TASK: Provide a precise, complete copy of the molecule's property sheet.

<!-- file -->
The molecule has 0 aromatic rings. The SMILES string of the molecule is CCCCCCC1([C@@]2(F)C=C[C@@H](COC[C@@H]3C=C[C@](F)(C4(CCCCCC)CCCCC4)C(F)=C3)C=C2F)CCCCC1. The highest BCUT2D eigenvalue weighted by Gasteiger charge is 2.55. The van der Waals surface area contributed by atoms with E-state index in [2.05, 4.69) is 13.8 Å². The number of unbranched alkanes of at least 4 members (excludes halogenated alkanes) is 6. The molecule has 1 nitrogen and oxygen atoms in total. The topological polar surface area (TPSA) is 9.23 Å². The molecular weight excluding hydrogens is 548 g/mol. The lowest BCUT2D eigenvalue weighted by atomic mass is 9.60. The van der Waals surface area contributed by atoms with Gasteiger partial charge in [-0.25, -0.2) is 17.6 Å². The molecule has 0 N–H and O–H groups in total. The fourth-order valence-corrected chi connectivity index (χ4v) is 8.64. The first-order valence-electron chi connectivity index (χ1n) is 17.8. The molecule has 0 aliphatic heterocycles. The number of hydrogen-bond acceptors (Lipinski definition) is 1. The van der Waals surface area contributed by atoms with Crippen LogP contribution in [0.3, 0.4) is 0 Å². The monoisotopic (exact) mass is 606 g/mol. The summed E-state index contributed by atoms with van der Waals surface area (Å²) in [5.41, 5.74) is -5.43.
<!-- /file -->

The molecule has 0 aromatic rings. The SMILES string of the molecule is CCCCCCC1([C@@]2(F)C=C[C@@H](COC[C@@H]3C=C[C@](F)(C4(CCCCCC)CCCCC4)C(F)=C3)C=C2F)CCCCC1. The highest BCUT2D eigenvalue weighted by Gasteiger charge is 2.55. The van der Waals surface area contributed by atoms with E-state index in [2.05, 4.69) is 13.8 Å². The number of unbranched alkanes of at least 4 members (excludes halogenated alkanes) is 6. The molecule has 1 nitrogen and oxygen atoms in total. The topological polar surface area (TPSA) is 9.23 Å². The molecular weight excluding hydrogens is 548 g/mol. The lowest BCUT2D eigenvalue weighted by atomic mass is 9.60. The van der Waals surface area contributed by atoms with Gasteiger partial charge in [-0.25, -0.2) is 17.6 Å². The molecule has 0 N–H and O–H groups in total. The fourth-order valence-corrected chi connectivity index (χ4v) is 8.64. The first-order valence-electron chi connectivity index (χ1n) is 17.8. The molecule has 0 aliphatic heterocycles. The number of hydrogen-bond acceptors (Lipinski definition) is 1. The van der Waals surface area contributed by atoms with Crippen LogP contribution in [0.3, 0.4) is 0 Å². The monoisotopic (exact) mass is 606 g/mol. The summed E-state index contributed by atoms with van der Waals surface area (Å²) in [5.41, 5.74) is -5.43.